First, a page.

Do not be alarmed if the electricity goes out or if alarms and fire sprinklers are activated.

After an earthquake:
 If you live in a student residence hall, go directly to your hall's Emergency Assembly Point.
 Check the outside of your room, house or office for structural damage--do not re-enter the building until it has been inspected by a university official.
 Help those who are injured and administer first aid if needed.
 Check for fire hazards.
 Leave phone lines open--call for emergencies only (fire, police, ambulance).
 Keep streets clear for emergency vehicles and avoid the temptation to "sight-see."
 Open doors, drawers and cupboards carefully--items may fall on you.

 Emergency Volunteer Squads

 Each department/area on campus is recommended to have the following to assist in case of a major earthquake:
 Rescue Squad - assist physically disabled or injured persons with evacuation; move the injured to first aid station as soon as possible.
 First Aid Squad - locate safe area for a first aid station;  administer first aid to the injured; inform Support Squad of the number and type of injuries so that accurate information will reach the Emergency Operations Center.
 Support Squad - send two runners to the Emergency Operations Center (located in the Campus Public Safety Building) to relay information about the damage and injuries and to act as a liaison between Campus Public Safety and your group; help establish first aid and living areas; obtain clothing and supplies needed for survival; check for fires and fire hazards; assist those suffering psychological trauma.

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Fire Prevention

 Keep exits and hallways clear and free of potential obstructions, such as boxes, bicycles and mattresses.
 Do not over-load outlets--plug one appliance into an outlet at a time.
 Avoid using extension cords whenever possible.
 Do not use hot plates or cooking appliances in your dorm rooms with the exception of microwave ovens.
 Use large, safe ashtrays if you smoke and make sure all smoking material is fully extinguished; do not smoke in bed. In university buildings, you can only smoke in designated areas.
 Be aware that candles or open flame devices are prohibited from use on campus.
 Avoid hanging lights and paper together in your room.  Do not hang lights or streamers on the side of doors facing corridors and avoid hanging anything from fire sprinkler systems.
 In the Event of a Fire:
 Activate the nearest alarm and call 8-9000 immediately, then 9-911 from a safe location if you smell smoke or detect a fire.
 Use the back of your hand to see if a door is hot before opening it.  If it is hot, leave it closed, stuff towels or clothes in the cracks and open a window.
 Open a door slowly (CAUTION: the doorknob may be hot) if it is not hot and be prepared to close it quickly if necessary.
 Exit the building cautiously--carry a towel or blanket to protect you from flames and smoke.
 Make an attempt to warn others as you leave.
 Do not re-enter the building until given approval by fire officials or the building staff.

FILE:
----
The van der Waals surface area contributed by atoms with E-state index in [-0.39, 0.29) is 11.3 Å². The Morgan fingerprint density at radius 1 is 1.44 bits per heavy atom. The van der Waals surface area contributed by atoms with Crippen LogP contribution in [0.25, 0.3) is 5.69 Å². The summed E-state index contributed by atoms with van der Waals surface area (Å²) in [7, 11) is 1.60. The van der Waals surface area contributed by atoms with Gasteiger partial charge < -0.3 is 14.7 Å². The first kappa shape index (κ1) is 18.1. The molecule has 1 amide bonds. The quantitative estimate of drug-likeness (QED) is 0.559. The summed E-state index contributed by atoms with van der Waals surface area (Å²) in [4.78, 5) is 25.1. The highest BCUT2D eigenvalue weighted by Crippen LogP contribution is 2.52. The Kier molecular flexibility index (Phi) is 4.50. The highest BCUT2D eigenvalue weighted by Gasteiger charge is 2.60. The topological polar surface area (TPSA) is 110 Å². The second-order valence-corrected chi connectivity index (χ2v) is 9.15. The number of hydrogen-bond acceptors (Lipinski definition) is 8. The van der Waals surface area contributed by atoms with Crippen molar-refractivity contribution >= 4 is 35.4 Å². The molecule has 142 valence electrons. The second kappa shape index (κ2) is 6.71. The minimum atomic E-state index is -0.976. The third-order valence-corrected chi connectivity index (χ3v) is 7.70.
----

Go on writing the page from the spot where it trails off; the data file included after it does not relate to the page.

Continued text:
Go directly to your building's Emergency Assembly Point.

 Tampering with Fire Equipment

Tampering with fire alarms, smoke detectors or other fire life safety equipment may result in a minimum fine of $25.  This includes disconnecting or removing the battery, or by other means rendering smoke detectors inoperable, and removal of the fire EXIT signs.  Additional criminal charges may be filed with the Fire Marshal.

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 Theft Prevention

 When leaving your residence hall room, home or office, lock doors and windows even if you will be gone for just a minute.
 Never leave purses, wallets, or valuables exposed; store them out of sight.  Be especially careful with your credit cards, a very popular item among thieves because they are easy to steal and use.
 Computers, especially if they are portable, are primary targets of theft.  Do not leave unattended. Lock them in a drawer or portable safe.

Office Equipment

 Record the serial numbers, brand names and descriptions of property or valuables that are kept in your office.  Keep a duplicate copy of this information in another location.  It can be used to recover stolen property.
 Engrave property with "Western Oregon University" and your department name.
 Have all equipment secured with a locking device.

Car Protection

 When you leave your car, always remove the ignition key and lock all doors.  Do not leave valuables in the car, but if you must, lock them in the trunk.
 Engrave your car stereo and other removable equipment with your driver's license number and home state.
 When parking at night, park in well-lit, well-traveled areas.
 Consider installing tamper-proof door lock buttons and/or a car alarm.  Also consider using a lockable car cover.

Holiday Security

If you leave campus during the school holidays:
 Secure your bicycle to a rack or leave it in your room.
 If you leave your car on campus, remove all valuables.
 Place all valuables in your residence hall room out of sight and unplug all appliances before you leave.

If you stay on campus during the holiday or summer:
 Be alert to any suspicious persons around residence halls, bike racks or parking lots.
 Do not walk, jog or bike alone at night--consider asking a friend to go with you.
 Call 8-9000 immediately to report any unusual activity.

If you live off campus and are leaving for vacation:
 Lock all doors and windows securely.
 Make your house/apartment look occupied--have a friend or neighbor pick up your mail and newspapers; set your television and lights on timers; keep lawns mowed and watered.
Leave information about your home security system, such as whether or not you have one, with a trusted friend.
 Leave your vacation itinerary with a friend.

Personal Identity Protection